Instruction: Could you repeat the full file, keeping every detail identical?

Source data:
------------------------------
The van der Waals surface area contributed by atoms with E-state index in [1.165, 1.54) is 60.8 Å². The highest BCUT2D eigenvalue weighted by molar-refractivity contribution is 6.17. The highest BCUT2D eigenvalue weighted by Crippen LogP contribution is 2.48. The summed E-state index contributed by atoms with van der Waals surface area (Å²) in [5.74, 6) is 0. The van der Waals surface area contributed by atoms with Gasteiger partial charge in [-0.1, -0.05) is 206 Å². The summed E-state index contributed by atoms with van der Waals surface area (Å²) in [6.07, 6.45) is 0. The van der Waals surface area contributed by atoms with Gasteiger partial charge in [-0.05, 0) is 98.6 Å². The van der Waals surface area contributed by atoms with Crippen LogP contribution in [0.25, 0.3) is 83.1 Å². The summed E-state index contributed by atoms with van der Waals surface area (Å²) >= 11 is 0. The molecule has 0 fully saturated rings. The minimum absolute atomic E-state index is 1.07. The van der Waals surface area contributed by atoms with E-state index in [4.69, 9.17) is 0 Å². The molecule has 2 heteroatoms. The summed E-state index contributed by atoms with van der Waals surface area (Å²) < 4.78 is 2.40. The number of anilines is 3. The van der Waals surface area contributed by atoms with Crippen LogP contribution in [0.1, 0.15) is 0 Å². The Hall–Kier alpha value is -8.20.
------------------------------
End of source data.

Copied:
The van der Waals surface area contributed by atoms with E-state index in [1.165, 1.54) is 60.8 Å². The highest BCUT2D eigenvalue weighted by molar-refractivity contribution is 6.17. The highest BCUT2D eigenvalue weighted by Crippen LogP contribution is 2.48. The summed E-state index contributed by atoms with van der Waals surface area (Å²) in [5.74, 6) is 0. The van der Waals surface area contributed by atoms with Gasteiger partial charge in [-0.1, -0.05) is 206 Å². The summed E-state index contributed by atoms with van der Waals surface area (Å²) in [6.07, 6.45) is 0. The van der Waals surface area contributed by atoms with Gasteiger partial charge in [-0.05, 0) is 98.6 Å². The van der Waals surface area contributed by atoms with Crippen LogP contribution in [0.25, 0.3) is 83.1 Å². The summed E-state index contributed by atoms with van der Waals surface area (Å²) >= 11 is 0. The molecule has 0 fully saturated rings. The minimum absolute atomic E-state index is 1.07. The van der Waals surface area contributed by atoms with E-state index in [4.69, 9.17) is 0 Å². The molecule has 2 heteroatoms. The summed E-state index contributed by atoms with van der Waals surface area (Å²) < 4.78 is 2.40. The number of anilines is 3. The van der Waals surface area contributed by atoms with Crippen LogP contribution in [0.1, 0.15) is 0 Å². The Hall–Kier alpha value is -8.20.